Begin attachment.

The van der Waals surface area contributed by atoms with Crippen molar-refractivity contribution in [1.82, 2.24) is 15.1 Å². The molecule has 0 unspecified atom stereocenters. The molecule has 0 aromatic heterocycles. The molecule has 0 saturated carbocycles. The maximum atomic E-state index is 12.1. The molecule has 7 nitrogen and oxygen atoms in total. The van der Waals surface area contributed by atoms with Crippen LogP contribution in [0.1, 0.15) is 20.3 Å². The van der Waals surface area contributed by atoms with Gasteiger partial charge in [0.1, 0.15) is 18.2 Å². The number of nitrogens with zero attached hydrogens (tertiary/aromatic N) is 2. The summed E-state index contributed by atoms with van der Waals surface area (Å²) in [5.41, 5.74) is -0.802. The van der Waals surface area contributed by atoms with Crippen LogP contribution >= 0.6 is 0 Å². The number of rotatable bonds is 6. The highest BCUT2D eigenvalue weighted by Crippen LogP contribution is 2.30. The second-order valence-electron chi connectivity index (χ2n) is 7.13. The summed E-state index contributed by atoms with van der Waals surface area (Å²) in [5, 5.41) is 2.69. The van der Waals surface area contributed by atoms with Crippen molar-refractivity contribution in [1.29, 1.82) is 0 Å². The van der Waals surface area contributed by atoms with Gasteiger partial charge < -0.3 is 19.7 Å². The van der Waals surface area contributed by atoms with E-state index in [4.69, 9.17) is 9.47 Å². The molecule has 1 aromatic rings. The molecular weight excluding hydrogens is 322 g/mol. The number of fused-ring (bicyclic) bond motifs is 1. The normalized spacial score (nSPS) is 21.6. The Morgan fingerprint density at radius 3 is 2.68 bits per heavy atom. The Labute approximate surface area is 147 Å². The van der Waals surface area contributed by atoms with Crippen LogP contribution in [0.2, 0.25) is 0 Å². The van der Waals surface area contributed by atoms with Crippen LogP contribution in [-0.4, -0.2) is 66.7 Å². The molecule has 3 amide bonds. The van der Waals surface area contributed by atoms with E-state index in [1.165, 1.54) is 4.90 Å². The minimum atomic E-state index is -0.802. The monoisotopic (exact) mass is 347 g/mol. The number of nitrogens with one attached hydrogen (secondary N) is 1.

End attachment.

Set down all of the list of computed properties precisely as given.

The van der Waals surface area contributed by atoms with Crippen molar-refractivity contribution in [1.82, 2.24) is 15.1 Å². The molecule has 0 unspecified atom stereocenters. The molecule has 0 aromatic heterocycles. The molecule has 0 saturated carbocycles. The maximum atomic E-state index is 12.1. The molecule has 7 nitrogen and oxygen atoms in total. The van der Waals surface area contributed by atoms with Crippen LogP contribution in [0.1, 0.15) is 20.3 Å². The van der Waals surface area contributed by atoms with Gasteiger partial charge in [0.1, 0.15) is 18.2 Å². The number of nitrogens with zero attached hydrogens (tertiary/aromatic N) is 2. The summed E-state index contributed by atoms with van der Waals surface area (Å²) in [5.41, 5.74) is -0.802. The van der Waals surface area contributed by atoms with Crippen LogP contribution >= 0.6 is 0 Å². The number of rotatable bonds is 6. The highest BCUT2D eigenvalue weighted by Crippen LogP contribution is 2.30. The second-order valence-electron chi connectivity index (χ2n) is 7.13. The summed E-state index contributed by atoms with van der Waals surface area (Å²) in [5, 5.41) is 2.69. The van der Waals surface area contributed by atoms with Crippen molar-refractivity contribution in [1.29, 1.82) is 0 Å². The van der Waals surface area contributed by atoms with Gasteiger partial charge < -0.3 is 19.7 Å². The van der Waals surface area contributed by atoms with E-state index in [4.69, 9.17) is 9.47 Å². The molecule has 1 aromatic rings. The molecular weight excluding hydrogens is 322 g/mol. The number of fused-ring (bicyclic) bond motifs is 1. The normalized spacial score (nSPS) is 21.6. The Morgan fingerprint density at radius 3 is 2.68 bits per heavy atom. The Labute approximate surface area is 147 Å². The van der Waals surface area contributed by atoms with Crippen LogP contribution in [0.2, 0.25) is 0 Å². The van der Waals surface area contributed by atoms with Crippen LogP contribution in [-0.4, -0.2) is 66.7 Å². The molecule has 3 amide bonds. The van der Waals surface area contributed by atoms with E-state index in [1.165, 1.54) is 4.90 Å². The minimum atomic E-state index is -0.802. The monoisotopic (exact) mass is 347 g/mol. The number of nitrogens with one attached hydrogen (secondary N) is 1.